Rockport holds emergency meeting on middle school letter

By Louis Bettcher | Jun 05, 2018
Source: LiveStream From left: Rockport Selectmen Doug Cole, Ken McKinley, Owen Casas and Mark Kelley attend a meeting June 5.

Rockport — Following an emergency meeting June 5, the Rockport Select Board voted to issue a public statement about the proposed School Administrative District 28 middle school project.


Selectmen Doug Cole, Owen Casas and Mark Kelley voted in favor, and Chairman Ken McKinley voted against issuing the statement.


The previous evening, the Select Board began organizing the emergency meeting to determine whether members would sign a statement drafted by Casas. An agenda for the meeting was sent to The Camden Herald at approximately 9 p.m., 13 hours before the 10 a.m. meeting June 5.


Casas' letter, which scrutinized a funding strategy proposed by the district to close a $5.8 million gap in construction costs for the Knowlton Street facility, was revised by the Select Board and members of the SAD 28 School Board over the course of the three-hour meeting before being voted on.


The statement comes in advance of a June 11 SAD 28 meeting. The meeting will seek voter approval to appropriate funds to the district's Capital Reserve account and accept and use bond premiums for the construction of the new Camden-Rockport Middle School.


Casas had presented a draft copy of the letter to the Select Board and members of the School Board prior to the meeting. In the original version of the document, Casas wrote on behalf of both Rockport and Camden select boards. The document now only includes the Rockport board.


McKinley opened the meeting by reviewing aspects of the town charter as they relate to the powers and duties of the Select Board. He expressed concern about moving forward with a statement on a School Board matter:


"It is the duty of the Select Board to represent the will of the people, provide leadership and oversight ... it allows us to talk about the school situation, but doesn't give us oversight over School Board," said McKinley.


"I'm not opposed to the new middle school, and I voted in favor of last year's [$25.2 million] bond...I have concerns around additional spending to close the gap due to increased construction costs and interest rates, and the quickness with which this package was put together," said Casas.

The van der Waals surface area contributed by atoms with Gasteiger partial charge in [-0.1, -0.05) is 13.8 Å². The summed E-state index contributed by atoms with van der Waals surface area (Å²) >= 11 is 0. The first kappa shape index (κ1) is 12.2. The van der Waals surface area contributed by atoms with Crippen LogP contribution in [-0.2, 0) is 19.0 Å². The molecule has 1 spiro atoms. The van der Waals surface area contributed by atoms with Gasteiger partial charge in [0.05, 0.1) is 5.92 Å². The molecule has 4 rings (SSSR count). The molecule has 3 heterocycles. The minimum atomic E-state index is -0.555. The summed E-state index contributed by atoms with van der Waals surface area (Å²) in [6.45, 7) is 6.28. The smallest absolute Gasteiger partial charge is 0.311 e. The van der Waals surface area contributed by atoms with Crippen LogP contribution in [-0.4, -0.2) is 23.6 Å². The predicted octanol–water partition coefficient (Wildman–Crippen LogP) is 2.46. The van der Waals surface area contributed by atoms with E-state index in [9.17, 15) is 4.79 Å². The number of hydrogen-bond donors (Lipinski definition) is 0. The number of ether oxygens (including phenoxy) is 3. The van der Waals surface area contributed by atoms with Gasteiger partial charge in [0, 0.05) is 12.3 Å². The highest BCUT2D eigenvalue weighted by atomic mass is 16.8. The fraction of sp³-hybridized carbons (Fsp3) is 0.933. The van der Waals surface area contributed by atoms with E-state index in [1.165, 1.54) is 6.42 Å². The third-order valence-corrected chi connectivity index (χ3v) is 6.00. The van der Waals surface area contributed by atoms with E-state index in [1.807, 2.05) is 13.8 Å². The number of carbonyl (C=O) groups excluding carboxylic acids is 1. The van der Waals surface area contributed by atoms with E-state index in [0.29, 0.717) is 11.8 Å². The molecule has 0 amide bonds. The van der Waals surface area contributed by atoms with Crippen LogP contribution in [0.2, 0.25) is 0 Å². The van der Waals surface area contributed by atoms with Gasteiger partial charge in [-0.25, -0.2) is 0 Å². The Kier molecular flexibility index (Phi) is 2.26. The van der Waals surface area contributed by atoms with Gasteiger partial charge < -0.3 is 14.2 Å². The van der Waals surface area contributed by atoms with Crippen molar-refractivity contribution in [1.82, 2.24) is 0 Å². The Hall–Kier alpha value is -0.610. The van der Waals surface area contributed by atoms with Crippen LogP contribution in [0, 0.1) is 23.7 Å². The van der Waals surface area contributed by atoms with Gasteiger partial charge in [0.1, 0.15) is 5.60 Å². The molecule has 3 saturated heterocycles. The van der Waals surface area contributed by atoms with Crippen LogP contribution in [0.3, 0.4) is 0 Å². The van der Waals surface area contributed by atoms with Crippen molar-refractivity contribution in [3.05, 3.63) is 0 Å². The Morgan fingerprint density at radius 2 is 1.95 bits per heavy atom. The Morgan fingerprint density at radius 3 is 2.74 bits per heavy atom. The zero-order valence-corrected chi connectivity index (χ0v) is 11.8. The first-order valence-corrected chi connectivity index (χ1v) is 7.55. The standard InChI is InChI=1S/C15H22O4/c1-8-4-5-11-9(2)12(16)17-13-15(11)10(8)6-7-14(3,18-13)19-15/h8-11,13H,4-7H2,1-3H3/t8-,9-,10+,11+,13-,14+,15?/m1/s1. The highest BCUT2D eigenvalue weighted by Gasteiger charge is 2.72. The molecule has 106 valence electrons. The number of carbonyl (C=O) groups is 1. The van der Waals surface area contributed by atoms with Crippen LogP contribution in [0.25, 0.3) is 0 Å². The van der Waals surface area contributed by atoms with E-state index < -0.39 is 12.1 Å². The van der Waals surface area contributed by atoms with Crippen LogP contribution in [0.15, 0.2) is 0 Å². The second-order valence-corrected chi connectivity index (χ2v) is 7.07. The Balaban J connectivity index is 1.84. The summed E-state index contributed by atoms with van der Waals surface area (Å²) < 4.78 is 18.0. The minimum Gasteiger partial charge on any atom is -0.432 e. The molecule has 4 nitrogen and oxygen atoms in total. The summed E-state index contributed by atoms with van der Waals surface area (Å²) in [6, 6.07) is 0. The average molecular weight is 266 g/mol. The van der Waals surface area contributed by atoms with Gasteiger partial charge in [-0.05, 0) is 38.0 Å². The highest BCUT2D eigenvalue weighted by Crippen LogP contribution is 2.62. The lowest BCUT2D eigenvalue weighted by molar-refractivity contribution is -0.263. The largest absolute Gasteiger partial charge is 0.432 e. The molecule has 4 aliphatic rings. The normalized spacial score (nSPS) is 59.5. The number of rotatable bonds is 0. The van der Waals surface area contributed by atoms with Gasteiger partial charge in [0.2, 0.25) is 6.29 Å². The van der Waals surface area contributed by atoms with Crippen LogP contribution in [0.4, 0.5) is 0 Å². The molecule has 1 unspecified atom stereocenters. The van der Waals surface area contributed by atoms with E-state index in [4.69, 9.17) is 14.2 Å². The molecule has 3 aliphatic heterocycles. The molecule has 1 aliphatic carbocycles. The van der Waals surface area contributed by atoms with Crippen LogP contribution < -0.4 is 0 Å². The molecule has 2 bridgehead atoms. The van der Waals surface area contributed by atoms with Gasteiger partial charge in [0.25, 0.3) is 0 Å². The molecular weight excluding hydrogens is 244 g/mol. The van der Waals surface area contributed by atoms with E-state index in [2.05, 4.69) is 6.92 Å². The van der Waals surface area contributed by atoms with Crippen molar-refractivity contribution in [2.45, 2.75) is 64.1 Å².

Cole and Kelley said they were in favor of issuing a statement advising voters of the upcoming June 11 meeting, and the funding strategy.


"There are certain things that citizens should expect from us: public safety, infrastructure and good schools ... I feel like the school budget is starting to suck air out of other projects we want to do," said Cole.


"I think we should look out for the best interest of taxpayers; although a majority of them voted in favor of the school, some of them are still trying to make ends meet," said Kelley.


During a period of public comment, members of the School Board expressed concerns over the haste with which the meeting had been organized, and how a statement phrased as Casas' was would sway voters.


"There is no future plan for this [middle school] project without the [funding] option the School Board is pursuing. In fact, there is no long-term plan for the project without this," said Marcia Dietrich.

"I think you've really isolated a lot of folks who work, and were unable to attend this meeting. I appreciate it being LiveStreamed, but many of them can't be here to participate and advocate ... .I wish I had heard any of your concerns [earlier]: none of you have reached out to me as Select Board members," said Carole Gartley.

"We scrambled together to be here today. We will never be able to build this building at this cost again. We've been above-board and transparent. We really are community members and it's unfortunate to think that the Select Board is coming for the School Board," continued Gartley.

The Select Board opened the discussion and review of Casas' statement to members of the School Board; Gartley, Peter Orne and Business Manager Cathy Murphy sat at a table with microphones and also led the Select Board through another presentation of the funding strategy (a similar presentation had been made by the School Board May 29).